After a hiatus from the LogoTurtle I returned at the end of my summer to a fun programming challenge. I wanted to create a gift of LogoTurtle art for a friend. I chose a design that I worked with before on the LogoTurtle, "ArcBoxFlower," but which I had not yet perfected. The arc and line often did not end up intersecting at the end as closely as they might. The star in the center often did not emerge because the angles were somehow off. I honestly had not yet had time to muck with the math to see if I could get the LogoTurtle to draw a little more accurately.
It turns out that this experiment resulted in a couple different breakthroughs in terms of accurate LogoTurtle drawings. Also, I became entrapped by the hard fun, like some of my students, of working with the math, hardware, and software to approximate perfection in my LogoTurtle design.
The first breakthrough was adding washers to the pen collar. The extra weight stabilizes the pen a little bit, producing straighter lines after the LogoTurtle turns or draws an arc and then goes forward or back.
After fussing with one of my LogoTurtle that has the most upgrades (bumper sensor, rechargeable battery) and still not getting the results I wanted I switched back to my original LogoTurtle, Seymour.
I loaded fresh batteries and ran the square procedure to confirm the LogoTurtle was calibrated.
I also ran the ArcBoxFlower procedure on my computer in TurtleArt. I played with the numbers a bit to understand what was happening, and realized that it was the final right 45 that seemed to affect the LogoTurtle's joining of the arc and the line in the ArcBoxFlower procedure. Here is the procedure run twice, once with 43 degrees and once with 48 degrees.
to arcboxflower :angle :size
repeat 4 [
repeat 2 [
arcrt :angle :size
fd :size * 2
rt (:angle / 2) + 3]
It took some iterations of playing with the angle setting after deciding on a size of 150.
On this LogoTurtle an angle of 91 degrees approximated perfection for this design for me. The symmetry of the design, the crispness of the lines, and the way the final line meets perfectly with the first arc is beautiful to me. Even though I ran the procedure on scrap paper with purple curves already drawn on it, the design approximated perfection to me.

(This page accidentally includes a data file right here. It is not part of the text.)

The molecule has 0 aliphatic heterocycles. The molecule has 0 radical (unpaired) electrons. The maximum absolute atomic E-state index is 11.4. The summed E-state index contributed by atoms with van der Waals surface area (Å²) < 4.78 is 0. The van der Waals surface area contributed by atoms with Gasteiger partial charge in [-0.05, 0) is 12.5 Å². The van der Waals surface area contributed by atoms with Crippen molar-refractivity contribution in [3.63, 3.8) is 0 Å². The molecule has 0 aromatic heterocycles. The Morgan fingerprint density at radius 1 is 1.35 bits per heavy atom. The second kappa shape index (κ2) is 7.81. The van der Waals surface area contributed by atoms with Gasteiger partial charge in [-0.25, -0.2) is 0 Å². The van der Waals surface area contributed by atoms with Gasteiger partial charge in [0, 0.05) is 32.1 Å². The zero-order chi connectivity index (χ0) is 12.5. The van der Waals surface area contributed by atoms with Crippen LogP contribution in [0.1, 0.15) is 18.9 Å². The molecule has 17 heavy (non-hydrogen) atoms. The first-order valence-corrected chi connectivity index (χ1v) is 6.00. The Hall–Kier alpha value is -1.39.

I also made a modification to the pen collar. I wanted to reduce how much it spun in the pen holder as it was dragged across the paper. I added a tube that helps keep it from spinning, accounts for the servo, and accommodates washers, too. The lower tube below the collar fits over the pen holder when the servo lowers the pen in an attempt to reduce the wobble. It still needs a little work but produced great results.
Finally, making sure the LogoTurtle had as close to a 112 millimeter wheel base as possible made the drawing turn out beautiful and approximately perfect, too.
All the software calculations performed by the LogoTurtle software running on the Arduino or Metro Mini assume the wheel base is 112 mm. You are either working with that hard fact by having your LogoTurtle hardware calibrated to that width or you are fighting the LogoTurtle's inaccurate calibration in the software, mucking with the math and iterating. I suggest checking the hardware first (wheel base, pen wobble), then muck with the math in your LogoTurtle procedure.
Having the time to devote to a challenging hardware, software, and programming problem does not always come easy, but when it arrives it is always hard fun.